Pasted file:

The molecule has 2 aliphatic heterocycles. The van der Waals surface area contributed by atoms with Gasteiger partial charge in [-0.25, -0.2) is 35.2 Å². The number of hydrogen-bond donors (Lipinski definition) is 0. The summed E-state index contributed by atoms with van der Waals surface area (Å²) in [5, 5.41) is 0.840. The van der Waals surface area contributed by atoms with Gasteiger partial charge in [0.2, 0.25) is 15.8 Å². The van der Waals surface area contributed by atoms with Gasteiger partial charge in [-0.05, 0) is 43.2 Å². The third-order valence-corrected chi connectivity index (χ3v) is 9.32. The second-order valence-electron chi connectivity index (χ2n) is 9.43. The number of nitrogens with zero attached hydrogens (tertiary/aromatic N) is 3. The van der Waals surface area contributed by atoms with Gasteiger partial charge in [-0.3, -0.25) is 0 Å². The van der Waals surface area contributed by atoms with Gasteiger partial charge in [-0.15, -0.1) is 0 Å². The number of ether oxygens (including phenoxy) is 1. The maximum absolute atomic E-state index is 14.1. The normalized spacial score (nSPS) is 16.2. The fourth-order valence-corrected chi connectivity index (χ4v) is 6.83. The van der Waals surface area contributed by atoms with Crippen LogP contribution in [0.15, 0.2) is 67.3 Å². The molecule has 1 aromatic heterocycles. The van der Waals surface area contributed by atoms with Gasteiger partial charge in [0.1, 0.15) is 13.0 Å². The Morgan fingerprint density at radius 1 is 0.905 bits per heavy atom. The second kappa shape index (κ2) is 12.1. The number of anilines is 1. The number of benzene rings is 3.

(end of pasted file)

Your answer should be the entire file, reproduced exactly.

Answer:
The molecule has 2 aliphatic heterocycles. The van der Waals surface area contributed by atoms with Gasteiger partial charge in [-0.25, -0.2) is 35.2 Å². The number of hydrogen-bond donors (Lipinski definition) is 0. The summed E-state index contributed by atoms with van der Waals surface area (Å²) in [5, 5.41) is 0.840. The van der Waals surface area contributed by atoms with Gasteiger partial charge in [0.2, 0.25) is 15.8 Å². The van der Waals surface area contributed by atoms with Gasteiger partial charge in [-0.05, 0) is 43.2 Å². The third-order valence-corrected chi connectivity index (χ3v) is 9.32. The second-order valence-electron chi connectivity index (χ2n) is 9.43. The number of nitrogens with zero attached hydrogens (tertiary/aromatic N) is 3. The van der Waals surface area contributed by atoms with Gasteiger partial charge in [-0.3, -0.25) is 0 Å². The van der Waals surface area contributed by atoms with Gasteiger partial charge in [-0.15, -0.1) is 0 Å². The number of ether oxygens (including phenoxy) is 1. The maximum absolute atomic E-state index is 14.1. The normalized spacial score (nSPS) is 16.2. The fourth-order valence-corrected chi connectivity index (χ4v) is 6.83. The van der Waals surface area contributed by atoms with Crippen LogP contribution in [0.15, 0.2) is 67.3 Å². The molecule has 1 aromatic heterocycles. The van der Waals surface area contributed by atoms with Gasteiger partial charge in [0.1, 0.15) is 13.0 Å². The Morgan fingerprint density at radius 1 is 0.905 bits per heavy atom. The second kappa shape index (κ2) is 12.1. The number of anilines is 1. The number of benzene rings is 3.